For Beijingers, visiting a temple fair for Spring Festival is as traditional as making dumplings. Originally the site of sacrifices to village gods, the city’s temple fairs date from the Tang Dynasty (618-907 AD). During the Liao Dynasty (916-1125 AD), the events also came to symbolize the arrival of spring. Over time, merchants and peddlers started selling their wares to the devotees who burned incense and paid tribute to the gods.
There are annual temple fairs both large and small in Beijing. During Spring Festival, revelers can expect cultural performances, vendors, scrumptious snacks, and traditional handicrafts. Folk performances include lion dances, cross talk (a form of Chinese comedy), kung fu demonstrations, puppet shows, and yangge (a type of harvest dance). You can also find clay figurines and paper cuts to decorate your home with.
This year, Spring Festival begins on January 31 and marks the Year of the Horse. There will be temple fairs scattered all over the city. To help you narrow down your options, we profile some of the more prominent ones.
The Busiest: Ditan Park Temple Fair 地坛庙会
The site of the oldest and most bustling temple fair in the capital, Ditan Park is a must-see for first-time attendees. Located by North Second Ring Road, this is where the imperial families of the Ming (1368-1644) and Qing (1644-1911) dynasties offered sacrifices to the god of the earth. A re-enactment of this ceremonial ritual is widely considered to be the highlight of the fair.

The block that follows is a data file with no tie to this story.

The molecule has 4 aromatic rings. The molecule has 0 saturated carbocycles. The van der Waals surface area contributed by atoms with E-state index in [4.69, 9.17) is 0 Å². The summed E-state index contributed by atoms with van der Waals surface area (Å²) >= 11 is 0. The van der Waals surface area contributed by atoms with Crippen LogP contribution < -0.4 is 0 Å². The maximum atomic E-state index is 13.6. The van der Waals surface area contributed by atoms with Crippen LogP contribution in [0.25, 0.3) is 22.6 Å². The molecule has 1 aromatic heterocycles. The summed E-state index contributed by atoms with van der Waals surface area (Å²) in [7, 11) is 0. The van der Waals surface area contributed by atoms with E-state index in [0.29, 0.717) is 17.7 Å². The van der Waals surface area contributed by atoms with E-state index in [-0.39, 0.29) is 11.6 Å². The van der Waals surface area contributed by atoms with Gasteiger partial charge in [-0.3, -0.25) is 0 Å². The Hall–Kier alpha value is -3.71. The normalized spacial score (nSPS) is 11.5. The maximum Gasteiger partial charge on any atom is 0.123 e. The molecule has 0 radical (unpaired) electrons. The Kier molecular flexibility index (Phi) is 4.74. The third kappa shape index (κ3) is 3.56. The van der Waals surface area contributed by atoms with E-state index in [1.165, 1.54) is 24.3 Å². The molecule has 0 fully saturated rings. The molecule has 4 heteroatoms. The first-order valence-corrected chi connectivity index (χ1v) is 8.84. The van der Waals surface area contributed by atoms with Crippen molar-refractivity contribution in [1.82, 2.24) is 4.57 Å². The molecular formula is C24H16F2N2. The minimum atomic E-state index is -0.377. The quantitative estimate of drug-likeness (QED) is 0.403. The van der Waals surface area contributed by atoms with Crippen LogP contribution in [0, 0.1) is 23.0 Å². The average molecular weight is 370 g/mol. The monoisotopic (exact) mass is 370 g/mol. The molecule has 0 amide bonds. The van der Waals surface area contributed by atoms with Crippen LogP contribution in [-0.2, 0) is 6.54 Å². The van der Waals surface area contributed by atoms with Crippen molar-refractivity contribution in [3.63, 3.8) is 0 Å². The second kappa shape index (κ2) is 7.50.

Walking through a sea of people and red lanterns in the park, you will come across folk performances, ancient costume displays, art exhibitions, snow sculptures, and venders selling traditional handicrafts. There are also snack stalls featuring specialties from Beijing, Sichuan, Tianjin, and Xinjiang, with vendors yelling in different dialects. However, note that this is not the best food you will ever have and prices are relatively high. Last year, a lamb kebab from the Xinjiang stall cost RMB 20. That being said, the temple fair’s lively ambiance is hard to beat.
RMB 2. Jan 30 to Feb 6 8am-5pm. Ditan Park, A2, Andingmenwai Dajie, Dongcheng District (6421 4657) 东城区安定门外大街2号地坛公园
The Most Regal: Yuanmingyuan Royal Temple Fair 圆明园皇家庙会
Once known as “the Versailles of the East,” Yuanmingyuan (the Old Summer Palace) was a bustling Spring Festival venue for the royal family during the Qing Dynasty (1644-1911). Despite the site’s checkered past (it was pillaged and burned down by French and British forces during the Second Opium War), the administration office of Yuanmingyuan decided in 2010 to establish a temple fair. Although there has been debate on whether such a site should remain quiet as a reminder of its ill-fated history, the annual event remains popular among locals.
The fair has activities like ice skating performances, a palace-themed culture exhibition, and a royal market, which offers imperial-style snacks, calligraphy, paintings, crafts, and more. Attendees can learn about the cuisine and costumes of the Qing Dynasty. Locals can also be spotted attempting to solve lantern riddles and practicing calligraphy.